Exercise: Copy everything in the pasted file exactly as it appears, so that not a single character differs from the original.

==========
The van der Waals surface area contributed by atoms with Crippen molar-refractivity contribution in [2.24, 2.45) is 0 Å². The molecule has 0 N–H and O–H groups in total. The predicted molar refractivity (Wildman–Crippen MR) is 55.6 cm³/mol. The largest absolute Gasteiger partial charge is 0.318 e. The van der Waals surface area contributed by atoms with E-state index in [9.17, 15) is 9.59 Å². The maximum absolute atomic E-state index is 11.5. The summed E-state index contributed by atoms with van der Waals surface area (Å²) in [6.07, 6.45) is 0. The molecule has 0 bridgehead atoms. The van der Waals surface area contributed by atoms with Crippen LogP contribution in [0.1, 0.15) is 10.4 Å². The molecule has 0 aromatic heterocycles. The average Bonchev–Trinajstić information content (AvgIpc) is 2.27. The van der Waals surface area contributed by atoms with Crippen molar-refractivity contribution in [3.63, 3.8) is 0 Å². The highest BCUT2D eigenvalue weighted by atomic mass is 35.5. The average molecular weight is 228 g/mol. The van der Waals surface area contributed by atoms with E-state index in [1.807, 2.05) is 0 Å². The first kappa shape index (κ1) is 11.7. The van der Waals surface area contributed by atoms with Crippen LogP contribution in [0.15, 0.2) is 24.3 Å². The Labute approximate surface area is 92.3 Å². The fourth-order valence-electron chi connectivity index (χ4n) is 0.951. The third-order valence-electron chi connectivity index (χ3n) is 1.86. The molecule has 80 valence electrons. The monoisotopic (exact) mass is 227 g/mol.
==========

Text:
The van der Waals surface area contributed by atoms with Crippen molar-refractivity contribution in [2.24, 2.45) is 0 Å². The molecule has 0 N–H and O–H groups in total. The predicted molar refractivity (Wildman–Crippen MR) is 55.6 cm³/mol. The largest absolute Gasteiger partial charge is 0.318 e. The van der Waals surface area contributed by atoms with E-state index in [9.17, 15) is 9.59 Å². The maximum absolute atomic E-state index is 11.5. The summed E-state index contributed by atoms with van der Waals surface area (Å²) in [6.07, 6.45) is 0. The molecule has 0 bridgehead atoms. The van der Waals surface area contributed by atoms with Crippen LogP contribution in [0.1, 0.15) is 10.4 Å². The molecule has 0 aromatic heterocycles. The average Bonchev–Trinajstić information content (AvgIpc) is 2.27. The van der Waals surface area contributed by atoms with Crippen molar-refractivity contribution in [3.63, 3.8) is 0 Å². The highest BCUT2D eigenvalue weighted by atomic mass is 35.5. The average molecular weight is 228 g/mol. The van der Waals surface area contributed by atoms with E-state index in [1.807, 2.05) is 0 Å². The first kappa shape index (κ1) is 11.7. The van der Waals surface area contributed by atoms with Crippen LogP contribution in [0.15, 0.2) is 24.3 Å². The Labute approximate surface area is 92.3 Å². The fourth-order valence-electron chi connectivity index (χ4n) is 0.951. The third-order valence-electron chi connectivity index (χ3n) is 1.86. The molecule has 80 valence electrons. The monoisotopic (exact) mass is 227 g/mol.